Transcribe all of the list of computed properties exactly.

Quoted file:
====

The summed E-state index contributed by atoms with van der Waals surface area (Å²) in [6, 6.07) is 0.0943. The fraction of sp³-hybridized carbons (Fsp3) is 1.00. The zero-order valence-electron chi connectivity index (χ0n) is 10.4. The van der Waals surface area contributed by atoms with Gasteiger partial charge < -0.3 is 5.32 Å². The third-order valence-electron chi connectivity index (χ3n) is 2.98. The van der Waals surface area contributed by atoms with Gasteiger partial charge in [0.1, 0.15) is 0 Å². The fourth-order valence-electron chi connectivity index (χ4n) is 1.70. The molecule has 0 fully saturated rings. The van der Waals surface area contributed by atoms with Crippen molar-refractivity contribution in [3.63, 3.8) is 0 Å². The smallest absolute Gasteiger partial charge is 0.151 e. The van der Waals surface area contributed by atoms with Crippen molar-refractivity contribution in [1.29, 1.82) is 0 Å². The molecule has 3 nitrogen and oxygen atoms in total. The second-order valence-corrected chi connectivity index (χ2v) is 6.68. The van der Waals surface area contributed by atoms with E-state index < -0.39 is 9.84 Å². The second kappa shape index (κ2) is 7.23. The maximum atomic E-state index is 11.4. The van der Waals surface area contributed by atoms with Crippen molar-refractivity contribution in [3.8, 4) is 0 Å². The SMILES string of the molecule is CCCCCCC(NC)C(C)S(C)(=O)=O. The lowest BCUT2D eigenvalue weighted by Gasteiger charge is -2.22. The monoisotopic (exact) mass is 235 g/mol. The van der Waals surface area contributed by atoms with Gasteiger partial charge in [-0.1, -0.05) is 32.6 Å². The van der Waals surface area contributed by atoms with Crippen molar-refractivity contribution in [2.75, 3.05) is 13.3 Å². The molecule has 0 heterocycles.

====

The summed E-state index contributed by atoms with van der Waals surface area (Å²) in [6, 6.07) is 0.0943. The fraction of sp³-hybridized carbons (Fsp3) is 1.00. The zero-order valence-electron chi connectivity index (χ0n) is 10.4. The van der Waals surface area contributed by atoms with Gasteiger partial charge < -0.3 is 5.32 Å². The third-order valence-electron chi connectivity index (χ3n) is 2.98. The van der Waals surface area contributed by atoms with Gasteiger partial charge in [0.1, 0.15) is 0 Å². The fourth-order valence-electron chi connectivity index (χ4n) is 1.70. The molecule has 0 fully saturated rings. The van der Waals surface area contributed by atoms with Crippen molar-refractivity contribution in [3.63, 3.8) is 0 Å². The smallest absolute Gasteiger partial charge is 0.151 e. The van der Waals surface area contributed by atoms with Crippen molar-refractivity contribution in [1.29, 1.82) is 0 Å². The molecule has 3 nitrogen and oxygen atoms in total. The second-order valence-corrected chi connectivity index (χ2v) is 6.68. The van der Waals surface area contributed by atoms with E-state index < -0.39 is 9.84 Å². The second kappa shape index (κ2) is 7.23. The maximum atomic E-state index is 11.4. The van der Waals surface area contributed by atoms with Crippen molar-refractivity contribution in [3.8, 4) is 0 Å². The SMILES string of the molecule is CCCCCCC(NC)C(C)S(C)(=O)=O. The lowest BCUT2D eigenvalue weighted by Gasteiger charge is -2.22. The monoisotopic (exact) mass is 235 g/mol. The van der Waals surface area contributed by atoms with Gasteiger partial charge in [-0.1, -0.05) is 32.6 Å². The van der Waals surface area contributed by atoms with Crippen molar-refractivity contribution in [2.75, 3.05) is 13.3 Å². The molecule has 0 heterocycles.